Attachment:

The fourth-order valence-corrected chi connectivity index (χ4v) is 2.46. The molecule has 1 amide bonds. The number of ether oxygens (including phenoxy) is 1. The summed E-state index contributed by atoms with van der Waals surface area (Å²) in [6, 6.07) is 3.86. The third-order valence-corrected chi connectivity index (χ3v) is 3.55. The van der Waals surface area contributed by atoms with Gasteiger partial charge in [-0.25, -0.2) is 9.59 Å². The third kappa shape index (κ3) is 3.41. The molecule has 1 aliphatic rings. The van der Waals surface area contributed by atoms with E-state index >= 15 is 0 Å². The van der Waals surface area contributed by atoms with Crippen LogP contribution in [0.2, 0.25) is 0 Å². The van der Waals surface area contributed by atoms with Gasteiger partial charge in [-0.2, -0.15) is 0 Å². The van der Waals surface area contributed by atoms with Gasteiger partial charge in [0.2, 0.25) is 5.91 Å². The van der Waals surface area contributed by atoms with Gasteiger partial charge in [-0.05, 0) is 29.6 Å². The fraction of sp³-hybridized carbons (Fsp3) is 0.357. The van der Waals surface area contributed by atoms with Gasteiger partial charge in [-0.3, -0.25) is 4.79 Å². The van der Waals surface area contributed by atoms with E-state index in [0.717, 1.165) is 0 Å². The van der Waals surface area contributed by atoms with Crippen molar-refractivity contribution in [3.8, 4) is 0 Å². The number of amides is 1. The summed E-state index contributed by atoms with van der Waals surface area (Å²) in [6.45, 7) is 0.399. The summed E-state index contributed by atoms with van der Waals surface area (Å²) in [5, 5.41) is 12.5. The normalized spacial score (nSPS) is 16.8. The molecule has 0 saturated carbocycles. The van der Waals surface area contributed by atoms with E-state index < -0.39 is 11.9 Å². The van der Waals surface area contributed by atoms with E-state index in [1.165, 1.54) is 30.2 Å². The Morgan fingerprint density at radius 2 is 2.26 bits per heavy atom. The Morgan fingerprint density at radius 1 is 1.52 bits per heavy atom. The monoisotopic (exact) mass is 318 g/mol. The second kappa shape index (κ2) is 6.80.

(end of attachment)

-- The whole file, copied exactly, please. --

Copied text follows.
The fourth-order valence-corrected chi connectivity index (χ4v) is 2.46. The molecule has 1 amide bonds. The number of ether oxygens (including phenoxy) is 1. The summed E-state index contributed by atoms with van der Waals surface area (Å²) in [6, 6.07) is 3.86. The third-order valence-corrected chi connectivity index (χ3v) is 3.55. The van der Waals surface area contributed by atoms with Gasteiger partial charge in [-0.25, -0.2) is 9.59 Å². The third kappa shape index (κ3) is 3.41. The molecule has 1 aliphatic rings. The van der Waals surface area contributed by atoms with E-state index >= 15 is 0 Å². The van der Waals surface area contributed by atoms with Crippen LogP contribution in [0.2, 0.25) is 0 Å². The van der Waals surface area contributed by atoms with Gasteiger partial charge in [-0.2, -0.15) is 0 Å². The van der Waals surface area contributed by atoms with Gasteiger partial charge in [0.2, 0.25) is 5.91 Å². The van der Waals surface area contributed by atoms with Gasteiger partial charge in [-0.05, 0) is 29.6 Å². The fraction of sp³-hybridized carbons (Fsp3) is 0.357. The van der Waals surface area contributed by atoms with Gasteiger partial charge in [-0.3, -0.25) is 4.79 Å². The van der Waals surface area contributed by atoms with E-state index in [0.717, 1.165) is 0 Å². The van der Waals surface area contributed by atoms with Crippen molar-refractivity contribution in [3.8, 4) is 0 Å². The number of amides is 1. The summed E-state index contributed by atoms with van der Waals surface area (Å²) in [6.45, 7) is 0.399. The summed E-state index contributed by atoms with van der Waals surface area (Å²) in [5, 5.41) is 12.5. The normalized spacial score (nSPS) is 16.8. The molecule has 0 saturated carbocycles. The van der Waals surface area contributed by atoms with E-state index < -0.39 is 11.9 Å². The van der Waals surface area contributed by atoms with E-state index in [1.165, 1.54) is 30.2 Å². The Morgan fingerprint density at radius 2 is 2.26 bits per heavy atom. The Morgan fingerprint density at radius 1 is 1.52 bits per heavy atom. The monoisotopic (exact) mass is 318 g/mol. The second kappa shape index (κ2) is 6.80.